Special Issue "Recent Advances in Trauma and Reconstructive Surgery of the Extremities"

A special issue of Medicina (ISSN 1010-660X).

Deadline for manuscript submissions: 31 August 2020.

Special Issue Editors

Dr. Francesco De Francesco
E-Mail Website
Guest Editor
Reconstructive Surgery and Hand Surgery, AOU Ospedali Riuniti di Ancona, Italy
Interests: hand surgery; reconstructive surgery; trauma; regenerative medicine
Dr. Nicola Zingaretti
E-Mail Website
Guest Editor
Clinic of Plastic and Reconstructive Surgery, Department of Medical Area (DAME), Academic Hospital of Udine, University of Udine, Udine, Italy
Interests: reconstructive surgery; trauma; regenerative medicine; flaps
Dr. Michele Riccio
E-Mail Website
Guest Editor
Reconstructive Surgery and Hand Surgery, AOU Ospedali Riuniti di Ancona, Italy
Interests: hand surgery; reconstructive surgery; trauma; regenerative medicine; flaps
Prof. Dr. Piercamillo Parodi
E-Mail Website
Guest Editor
Clinic of Plastic and Reconstructive Surgery, Department of Medical Area (DAME), Academic Hospital of Udine, University of Udine, Udine, Italy
Interests: reconstructive surgery; trauma; regenerative medicine; flaps

Special Issue Information

Dear Colleagues,

Extremity injuries are common and can present a significant injury burden for patients, especially if an extremity is mangled. The frequency of injuries in these parts of the body has become more difficult to prevent with the rise in popularity of practices such as riding motorcycles, as well as extreme sports such as skiing, bungee jumping, and mountain-bike. Complex limb injuries due to high kinetic energy crushes are characterized by an extensive loss of soft tissue and bone substance and may be associated with vascular injury. These cases require coordination between the peripheral vascular and microsurgical team and the orthopedist to obtain a rapid and accurate diagnosis of vascularization and to plan adequate wound care and revascularization. Extremity injuries can represent a challenge for surgeons due to several factors, such as the extent of the trauma, wide loss of substance, and a close anatomic relation with vital structures. For these reasons, achieving an optimal outcome in patients with severe upper and lower extremity injury requires a multidisciplinary approach with oversight by the general or trauma surgeon and commitment from other specialists, including orthopedic, vascular, and plastic surgeons and rehabilitation specialists.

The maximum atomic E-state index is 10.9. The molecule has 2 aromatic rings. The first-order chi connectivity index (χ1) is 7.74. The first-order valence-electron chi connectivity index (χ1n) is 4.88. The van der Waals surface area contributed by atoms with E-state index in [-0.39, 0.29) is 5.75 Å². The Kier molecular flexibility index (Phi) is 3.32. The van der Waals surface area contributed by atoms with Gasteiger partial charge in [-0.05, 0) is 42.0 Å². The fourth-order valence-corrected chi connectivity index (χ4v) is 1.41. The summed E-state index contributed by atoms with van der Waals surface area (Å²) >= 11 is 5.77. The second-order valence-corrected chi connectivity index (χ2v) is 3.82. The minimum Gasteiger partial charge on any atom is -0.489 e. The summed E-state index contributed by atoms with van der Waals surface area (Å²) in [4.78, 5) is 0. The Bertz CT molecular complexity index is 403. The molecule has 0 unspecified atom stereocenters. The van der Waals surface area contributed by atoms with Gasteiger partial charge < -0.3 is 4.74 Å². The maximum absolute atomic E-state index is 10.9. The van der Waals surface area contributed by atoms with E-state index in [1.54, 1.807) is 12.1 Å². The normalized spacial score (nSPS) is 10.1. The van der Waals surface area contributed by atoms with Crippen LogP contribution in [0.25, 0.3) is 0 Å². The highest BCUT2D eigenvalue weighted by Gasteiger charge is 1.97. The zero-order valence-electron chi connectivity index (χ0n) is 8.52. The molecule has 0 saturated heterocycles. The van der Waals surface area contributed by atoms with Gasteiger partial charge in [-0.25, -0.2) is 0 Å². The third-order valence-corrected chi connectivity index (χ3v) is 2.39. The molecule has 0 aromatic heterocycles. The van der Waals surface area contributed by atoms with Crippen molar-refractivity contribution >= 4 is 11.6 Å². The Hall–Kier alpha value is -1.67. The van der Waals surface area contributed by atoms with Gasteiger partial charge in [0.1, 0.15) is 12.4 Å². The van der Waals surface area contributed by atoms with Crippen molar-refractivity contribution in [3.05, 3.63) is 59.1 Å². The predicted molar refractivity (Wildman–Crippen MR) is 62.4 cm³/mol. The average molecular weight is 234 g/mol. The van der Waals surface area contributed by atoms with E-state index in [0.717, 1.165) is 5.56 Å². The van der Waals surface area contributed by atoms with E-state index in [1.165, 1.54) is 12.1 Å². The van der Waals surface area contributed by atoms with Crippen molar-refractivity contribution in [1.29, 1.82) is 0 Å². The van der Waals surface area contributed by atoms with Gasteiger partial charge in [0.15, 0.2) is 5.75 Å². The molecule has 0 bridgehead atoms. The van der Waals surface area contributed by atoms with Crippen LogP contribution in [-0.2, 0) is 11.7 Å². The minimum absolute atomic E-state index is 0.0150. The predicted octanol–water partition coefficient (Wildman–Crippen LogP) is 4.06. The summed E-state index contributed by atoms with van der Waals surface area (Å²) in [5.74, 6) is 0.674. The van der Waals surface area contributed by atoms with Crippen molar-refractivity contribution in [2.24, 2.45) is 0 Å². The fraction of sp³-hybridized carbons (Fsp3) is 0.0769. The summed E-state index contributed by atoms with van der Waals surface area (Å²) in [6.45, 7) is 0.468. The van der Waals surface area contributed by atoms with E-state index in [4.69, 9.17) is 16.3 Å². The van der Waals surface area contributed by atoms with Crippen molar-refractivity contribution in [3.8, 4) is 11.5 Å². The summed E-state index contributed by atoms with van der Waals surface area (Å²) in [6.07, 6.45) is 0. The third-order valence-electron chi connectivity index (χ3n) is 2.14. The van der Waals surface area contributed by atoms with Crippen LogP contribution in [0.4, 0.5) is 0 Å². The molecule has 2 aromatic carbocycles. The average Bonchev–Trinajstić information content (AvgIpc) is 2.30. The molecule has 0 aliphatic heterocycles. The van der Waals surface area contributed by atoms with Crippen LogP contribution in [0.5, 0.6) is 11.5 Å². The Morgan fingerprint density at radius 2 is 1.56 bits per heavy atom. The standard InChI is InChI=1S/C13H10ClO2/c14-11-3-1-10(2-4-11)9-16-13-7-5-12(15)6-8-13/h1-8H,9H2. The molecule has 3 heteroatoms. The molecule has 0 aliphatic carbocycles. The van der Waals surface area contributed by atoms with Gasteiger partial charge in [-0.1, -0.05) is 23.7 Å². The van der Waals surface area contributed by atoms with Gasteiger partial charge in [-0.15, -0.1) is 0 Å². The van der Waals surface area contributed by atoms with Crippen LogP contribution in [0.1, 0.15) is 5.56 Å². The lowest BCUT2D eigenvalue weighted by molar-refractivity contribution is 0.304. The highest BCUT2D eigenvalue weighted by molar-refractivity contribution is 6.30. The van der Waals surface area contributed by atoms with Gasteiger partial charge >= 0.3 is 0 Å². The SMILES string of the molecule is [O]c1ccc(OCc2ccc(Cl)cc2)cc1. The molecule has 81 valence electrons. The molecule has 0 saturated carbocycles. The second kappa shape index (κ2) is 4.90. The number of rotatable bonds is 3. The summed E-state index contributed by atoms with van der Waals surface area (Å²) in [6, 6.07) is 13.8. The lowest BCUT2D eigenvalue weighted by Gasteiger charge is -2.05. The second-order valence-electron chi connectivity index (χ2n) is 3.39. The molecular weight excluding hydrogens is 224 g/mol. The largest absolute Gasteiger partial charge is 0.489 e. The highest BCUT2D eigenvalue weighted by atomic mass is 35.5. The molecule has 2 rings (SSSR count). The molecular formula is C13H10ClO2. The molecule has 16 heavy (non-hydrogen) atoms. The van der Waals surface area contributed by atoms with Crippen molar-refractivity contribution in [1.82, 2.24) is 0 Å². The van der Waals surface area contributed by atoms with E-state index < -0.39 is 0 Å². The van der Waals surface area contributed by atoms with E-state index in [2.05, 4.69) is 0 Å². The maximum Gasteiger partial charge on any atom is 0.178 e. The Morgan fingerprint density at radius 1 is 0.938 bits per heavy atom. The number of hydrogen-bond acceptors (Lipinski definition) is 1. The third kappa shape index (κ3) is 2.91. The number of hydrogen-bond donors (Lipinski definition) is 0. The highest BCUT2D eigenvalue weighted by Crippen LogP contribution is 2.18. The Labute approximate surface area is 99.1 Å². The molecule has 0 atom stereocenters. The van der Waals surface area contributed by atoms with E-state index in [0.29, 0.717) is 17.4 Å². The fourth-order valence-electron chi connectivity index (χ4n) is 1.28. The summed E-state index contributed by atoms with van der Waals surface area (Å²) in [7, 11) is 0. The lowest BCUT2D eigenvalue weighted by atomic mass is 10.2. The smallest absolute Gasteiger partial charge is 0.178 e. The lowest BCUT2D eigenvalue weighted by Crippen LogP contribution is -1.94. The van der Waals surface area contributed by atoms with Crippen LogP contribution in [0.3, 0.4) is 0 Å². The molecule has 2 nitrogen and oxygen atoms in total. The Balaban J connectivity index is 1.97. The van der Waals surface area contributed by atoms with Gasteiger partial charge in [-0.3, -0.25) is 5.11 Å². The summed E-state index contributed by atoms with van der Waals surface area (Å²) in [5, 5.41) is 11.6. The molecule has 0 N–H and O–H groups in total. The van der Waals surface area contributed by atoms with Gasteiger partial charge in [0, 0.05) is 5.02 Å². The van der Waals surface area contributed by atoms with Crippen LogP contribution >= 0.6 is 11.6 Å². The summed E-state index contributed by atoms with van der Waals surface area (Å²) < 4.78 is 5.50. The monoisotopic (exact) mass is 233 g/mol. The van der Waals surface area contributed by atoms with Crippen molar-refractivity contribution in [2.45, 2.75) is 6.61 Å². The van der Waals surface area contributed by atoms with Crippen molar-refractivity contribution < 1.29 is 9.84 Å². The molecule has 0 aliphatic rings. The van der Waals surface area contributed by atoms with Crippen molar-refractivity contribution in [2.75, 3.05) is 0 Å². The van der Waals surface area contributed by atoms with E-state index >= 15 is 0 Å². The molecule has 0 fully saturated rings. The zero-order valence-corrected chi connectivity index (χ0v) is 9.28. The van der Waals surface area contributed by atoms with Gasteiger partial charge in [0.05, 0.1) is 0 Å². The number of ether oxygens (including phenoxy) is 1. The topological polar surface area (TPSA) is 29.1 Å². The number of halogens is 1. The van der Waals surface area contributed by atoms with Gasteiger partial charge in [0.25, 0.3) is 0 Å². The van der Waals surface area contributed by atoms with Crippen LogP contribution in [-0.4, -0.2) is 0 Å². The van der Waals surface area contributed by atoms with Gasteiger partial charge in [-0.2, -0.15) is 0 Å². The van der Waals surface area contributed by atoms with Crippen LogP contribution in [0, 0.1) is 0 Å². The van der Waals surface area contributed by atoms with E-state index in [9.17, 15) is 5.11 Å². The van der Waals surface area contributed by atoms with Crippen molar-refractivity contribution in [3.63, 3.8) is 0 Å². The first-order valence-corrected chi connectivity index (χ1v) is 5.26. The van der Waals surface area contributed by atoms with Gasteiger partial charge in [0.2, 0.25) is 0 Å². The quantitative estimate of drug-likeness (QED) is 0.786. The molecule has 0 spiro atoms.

The aim of this Special Issue is to provide the readership with current information regarding diagnosis, pathophysiology, techniques, and strategies for the management for upper and lower extremity reconstruction.

This includes the orthopedic management of complex traumas of the extremities, presurgical assessment for the best reconstructive options, orthoplastic reconstruction of the arms and legs (e.g., locoregional flaps, perforator flaps, microsurgical techniques of extremity preservation), the available evidence for choosing individual reconstructive algorithms and practices, wound care treatment and management, the role of adjunctive therapy for wound healing (e.g., hyperbaric oxygen therapy, vacuum-assisted closure therapy), salvage in patients with devastating injuries or severe medical comorbidities, postsurgical complications and their clinical management, and rehabilitation solutions for extremities.